I can hardly say enough about how delighted I was last night when I received word that my short story collection had been named as one of ten finalists for the PEN/Faulkner Award in Fiction for 2021. The happy vibe is still in full effect this morning, and I find myself reflecting on this whole writing endeavor.
Writers are a funny bunch. It’s the most solitary art form of all, and somebody can be working on a single project for years. You have to distance yourself from the rewards of immediate gratification, and in fact you’ll hear a lot of writers declare that they get sufficient reward from the work itself. I say that myself from time to time.
But at the same time, writers as a group tend to be highly insecure, often neurotically so, and every little bit of recognition is lapped up like sweet cream. So we hold contests and conferences, and we monitor sales reports, even as we announce that such things don’t really matter. But of course they do matter, even if it’s only inside our heads.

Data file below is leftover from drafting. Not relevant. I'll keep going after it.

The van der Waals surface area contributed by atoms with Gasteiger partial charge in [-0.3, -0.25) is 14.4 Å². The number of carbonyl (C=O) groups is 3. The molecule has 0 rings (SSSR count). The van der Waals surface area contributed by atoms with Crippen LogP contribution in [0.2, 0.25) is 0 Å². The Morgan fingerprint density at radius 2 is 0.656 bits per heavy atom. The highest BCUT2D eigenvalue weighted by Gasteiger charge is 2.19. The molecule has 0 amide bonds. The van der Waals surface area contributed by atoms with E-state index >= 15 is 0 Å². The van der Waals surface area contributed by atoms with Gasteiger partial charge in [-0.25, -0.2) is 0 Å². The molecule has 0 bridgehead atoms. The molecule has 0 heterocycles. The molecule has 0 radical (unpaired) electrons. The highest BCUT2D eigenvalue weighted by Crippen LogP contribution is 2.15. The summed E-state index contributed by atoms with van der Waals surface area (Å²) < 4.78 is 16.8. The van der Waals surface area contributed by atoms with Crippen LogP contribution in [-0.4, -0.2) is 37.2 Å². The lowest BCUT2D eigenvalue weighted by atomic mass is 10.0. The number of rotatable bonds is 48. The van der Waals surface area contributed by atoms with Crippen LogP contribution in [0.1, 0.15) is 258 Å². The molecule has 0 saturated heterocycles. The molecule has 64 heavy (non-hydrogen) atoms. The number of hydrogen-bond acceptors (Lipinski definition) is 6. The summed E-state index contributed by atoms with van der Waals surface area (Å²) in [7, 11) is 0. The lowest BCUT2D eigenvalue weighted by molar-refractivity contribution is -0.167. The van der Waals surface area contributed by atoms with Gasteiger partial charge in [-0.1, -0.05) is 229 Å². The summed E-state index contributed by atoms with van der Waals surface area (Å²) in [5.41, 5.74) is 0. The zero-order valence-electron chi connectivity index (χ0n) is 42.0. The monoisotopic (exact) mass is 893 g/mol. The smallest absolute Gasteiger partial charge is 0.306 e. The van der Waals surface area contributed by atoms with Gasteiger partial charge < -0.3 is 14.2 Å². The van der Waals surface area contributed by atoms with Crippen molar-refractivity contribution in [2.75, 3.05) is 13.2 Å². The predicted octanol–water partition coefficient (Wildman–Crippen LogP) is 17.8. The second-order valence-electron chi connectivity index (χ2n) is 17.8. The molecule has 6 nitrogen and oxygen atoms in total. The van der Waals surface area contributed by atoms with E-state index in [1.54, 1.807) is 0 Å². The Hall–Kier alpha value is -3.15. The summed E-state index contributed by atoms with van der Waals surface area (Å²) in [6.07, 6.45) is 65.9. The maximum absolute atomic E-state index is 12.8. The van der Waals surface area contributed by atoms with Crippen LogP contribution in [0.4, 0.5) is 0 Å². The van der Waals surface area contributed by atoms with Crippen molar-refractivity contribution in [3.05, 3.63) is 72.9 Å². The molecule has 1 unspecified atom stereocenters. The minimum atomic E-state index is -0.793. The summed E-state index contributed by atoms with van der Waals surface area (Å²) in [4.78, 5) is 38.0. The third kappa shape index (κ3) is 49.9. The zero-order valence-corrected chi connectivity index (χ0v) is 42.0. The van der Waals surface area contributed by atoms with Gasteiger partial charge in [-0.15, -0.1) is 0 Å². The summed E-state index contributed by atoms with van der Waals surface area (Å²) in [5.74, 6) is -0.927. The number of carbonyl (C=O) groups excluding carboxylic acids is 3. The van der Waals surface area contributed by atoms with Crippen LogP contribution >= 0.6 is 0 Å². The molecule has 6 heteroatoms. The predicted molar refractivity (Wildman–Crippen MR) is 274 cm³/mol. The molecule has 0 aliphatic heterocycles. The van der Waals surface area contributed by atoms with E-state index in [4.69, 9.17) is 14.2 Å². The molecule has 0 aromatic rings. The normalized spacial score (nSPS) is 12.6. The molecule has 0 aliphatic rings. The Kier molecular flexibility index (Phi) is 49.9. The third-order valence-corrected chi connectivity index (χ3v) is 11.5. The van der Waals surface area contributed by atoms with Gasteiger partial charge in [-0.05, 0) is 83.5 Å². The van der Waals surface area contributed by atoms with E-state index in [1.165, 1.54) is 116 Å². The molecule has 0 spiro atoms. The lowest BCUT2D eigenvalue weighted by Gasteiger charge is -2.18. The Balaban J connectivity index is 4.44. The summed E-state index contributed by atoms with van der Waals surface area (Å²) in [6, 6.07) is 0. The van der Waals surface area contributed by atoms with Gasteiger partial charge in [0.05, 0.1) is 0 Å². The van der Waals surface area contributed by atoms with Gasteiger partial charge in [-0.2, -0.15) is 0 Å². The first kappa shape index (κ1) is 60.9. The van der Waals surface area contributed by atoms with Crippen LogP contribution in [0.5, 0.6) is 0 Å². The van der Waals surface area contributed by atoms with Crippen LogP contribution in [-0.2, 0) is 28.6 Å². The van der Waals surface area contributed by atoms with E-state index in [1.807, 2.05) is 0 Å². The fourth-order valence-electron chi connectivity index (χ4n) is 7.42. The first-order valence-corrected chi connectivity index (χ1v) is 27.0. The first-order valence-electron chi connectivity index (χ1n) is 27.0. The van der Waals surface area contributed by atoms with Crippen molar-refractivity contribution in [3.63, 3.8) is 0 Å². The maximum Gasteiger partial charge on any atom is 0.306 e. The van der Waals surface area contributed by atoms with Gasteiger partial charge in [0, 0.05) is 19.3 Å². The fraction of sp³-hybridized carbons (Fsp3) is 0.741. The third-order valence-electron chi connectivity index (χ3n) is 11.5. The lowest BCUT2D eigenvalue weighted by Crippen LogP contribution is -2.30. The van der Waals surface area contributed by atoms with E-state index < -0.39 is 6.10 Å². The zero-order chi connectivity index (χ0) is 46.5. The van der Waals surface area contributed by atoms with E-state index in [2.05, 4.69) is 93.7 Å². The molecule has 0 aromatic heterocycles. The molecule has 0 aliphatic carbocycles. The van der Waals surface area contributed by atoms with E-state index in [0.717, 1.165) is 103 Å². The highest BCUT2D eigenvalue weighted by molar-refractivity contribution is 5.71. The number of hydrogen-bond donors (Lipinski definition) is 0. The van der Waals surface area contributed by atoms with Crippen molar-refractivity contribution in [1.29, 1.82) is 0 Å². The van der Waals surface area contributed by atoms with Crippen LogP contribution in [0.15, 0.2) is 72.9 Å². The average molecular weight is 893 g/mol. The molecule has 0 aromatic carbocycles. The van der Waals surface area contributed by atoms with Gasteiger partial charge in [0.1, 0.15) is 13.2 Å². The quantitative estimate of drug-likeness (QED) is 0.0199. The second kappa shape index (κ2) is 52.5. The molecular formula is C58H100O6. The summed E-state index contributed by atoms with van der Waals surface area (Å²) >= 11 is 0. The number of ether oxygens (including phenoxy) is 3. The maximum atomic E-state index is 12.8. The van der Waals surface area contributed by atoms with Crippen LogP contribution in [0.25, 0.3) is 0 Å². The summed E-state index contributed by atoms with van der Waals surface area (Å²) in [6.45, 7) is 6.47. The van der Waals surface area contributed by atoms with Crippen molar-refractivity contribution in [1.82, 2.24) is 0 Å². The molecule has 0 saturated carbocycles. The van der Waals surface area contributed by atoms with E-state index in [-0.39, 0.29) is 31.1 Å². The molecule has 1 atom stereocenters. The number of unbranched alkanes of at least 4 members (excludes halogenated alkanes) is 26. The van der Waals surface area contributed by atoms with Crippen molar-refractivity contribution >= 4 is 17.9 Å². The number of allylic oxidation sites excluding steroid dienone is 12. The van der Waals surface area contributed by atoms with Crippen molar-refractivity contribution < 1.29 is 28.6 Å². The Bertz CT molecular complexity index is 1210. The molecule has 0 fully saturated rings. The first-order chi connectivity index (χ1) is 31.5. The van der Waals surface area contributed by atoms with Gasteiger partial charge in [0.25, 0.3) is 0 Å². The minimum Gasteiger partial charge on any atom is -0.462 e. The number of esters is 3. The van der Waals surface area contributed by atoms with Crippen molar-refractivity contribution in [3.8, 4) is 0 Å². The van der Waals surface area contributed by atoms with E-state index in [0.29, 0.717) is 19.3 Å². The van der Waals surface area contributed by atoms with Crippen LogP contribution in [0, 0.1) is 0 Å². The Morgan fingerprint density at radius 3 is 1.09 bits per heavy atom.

So today I celebrate, and tomorrow I get back to work.
Trevor Harris said:
Congrats, Steve! This is a great honor. Trevor
Hardy Menees, Kirkwood, Mo said:
Steve— I am reading Scattered Lights and find it satisfying, provocative, and reassuring of many Midwestern values. I am ordering three more copies tomorrow directly from your publisher in West Plains to send as far east as Princeton ,New Jersey. I called my retired English professor, one of the leading Thoreau scholars of all time,to tell him of the book and to especially mention the Thoreau quote.More later, and thanks for you wonderful stories.
Thank you for your kind words! It’s very gratifying to learn that Scattered Lights is finding an audience. Thoreau has been my touchstone ever since my teenage years. There’s always something new to discover in his work.